Tuesday’s seminar with Ralph Grimse, partner at The Brevet Group was 30 minutes of insight into the future of sales training. I think we can all agree that there’s an opportunity for improvement in the sales training industry and The Brevet Group is well on it’s way to lead the charge.
In order to keep it to 30 minutes, we focused on the 5 common mistakes that organizations make and ways to overcome them in order to sell smarter. I will recap the 5 mistakes below.
#1 Lack of Customization
Organizations need to make the sales training content applicable to each sales rep. Not every rep has the same sales experience. You’ll have reps with years of selling experience and reps fresh out of school but it’s extremely important to take it into account. The content that’s being developed and the training that’s being shared needs to impact all of your sales force.
#2 Ignoring the Sales Manager
Too often sales training focuses on the sales rep while the sales managers are ignored. It’s important that all management is bought into the sales training program because reps will often look for additional coaching and guidance from their sales managers.
#3 Training Through a One-Time Event
Time and time again organizations make the investment in the one-time sales training event. However, data has proved that this is not the way reps (and adults in general) learn.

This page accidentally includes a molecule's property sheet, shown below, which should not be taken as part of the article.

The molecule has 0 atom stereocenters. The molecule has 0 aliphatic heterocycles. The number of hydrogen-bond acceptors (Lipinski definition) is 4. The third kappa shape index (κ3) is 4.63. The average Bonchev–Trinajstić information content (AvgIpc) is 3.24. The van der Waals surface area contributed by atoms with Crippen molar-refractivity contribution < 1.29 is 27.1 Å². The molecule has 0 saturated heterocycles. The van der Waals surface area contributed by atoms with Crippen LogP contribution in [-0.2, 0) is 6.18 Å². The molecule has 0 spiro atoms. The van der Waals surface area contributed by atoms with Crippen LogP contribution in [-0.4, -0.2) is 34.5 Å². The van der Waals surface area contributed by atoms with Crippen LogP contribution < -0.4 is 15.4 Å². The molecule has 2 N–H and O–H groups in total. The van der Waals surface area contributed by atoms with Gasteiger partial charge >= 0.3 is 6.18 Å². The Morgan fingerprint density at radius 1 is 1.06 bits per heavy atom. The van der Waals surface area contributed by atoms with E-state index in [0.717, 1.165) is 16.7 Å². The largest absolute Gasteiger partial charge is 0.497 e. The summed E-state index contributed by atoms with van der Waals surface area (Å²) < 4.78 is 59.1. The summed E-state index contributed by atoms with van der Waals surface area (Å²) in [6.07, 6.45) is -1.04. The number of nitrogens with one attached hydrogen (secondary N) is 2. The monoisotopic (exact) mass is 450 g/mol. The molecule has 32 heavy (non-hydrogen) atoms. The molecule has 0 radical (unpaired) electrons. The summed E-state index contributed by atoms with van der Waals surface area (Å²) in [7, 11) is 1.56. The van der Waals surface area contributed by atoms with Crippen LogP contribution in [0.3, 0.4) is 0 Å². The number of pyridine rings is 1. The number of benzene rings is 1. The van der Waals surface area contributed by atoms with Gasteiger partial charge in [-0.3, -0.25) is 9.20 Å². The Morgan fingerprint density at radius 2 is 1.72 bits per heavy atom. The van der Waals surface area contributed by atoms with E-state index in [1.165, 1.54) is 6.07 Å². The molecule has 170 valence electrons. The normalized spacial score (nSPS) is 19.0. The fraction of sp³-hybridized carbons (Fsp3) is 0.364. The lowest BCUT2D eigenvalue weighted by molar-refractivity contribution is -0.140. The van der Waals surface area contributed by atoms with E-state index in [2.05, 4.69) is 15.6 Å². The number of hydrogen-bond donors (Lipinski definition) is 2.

#4 Confusing Product Training with Sales Training
Product training does not equal sales training. Yet, organizations think if they bombard their team with training of their own product it will qualify as sales training. Sure it’s important for sales reps to understand the particular product, but it’s also crucial that reps learn “how” to handle their sales conversations.
#5 Zero Emphasis on Execution
Many organizations believe that if they build great plans the execution of the sales training will take care of itself. For example, it’s common for a sales organization to choose a new best-selling sales system they believe will transform their sales results but without the consideration of the approach and delivery nothing will come about.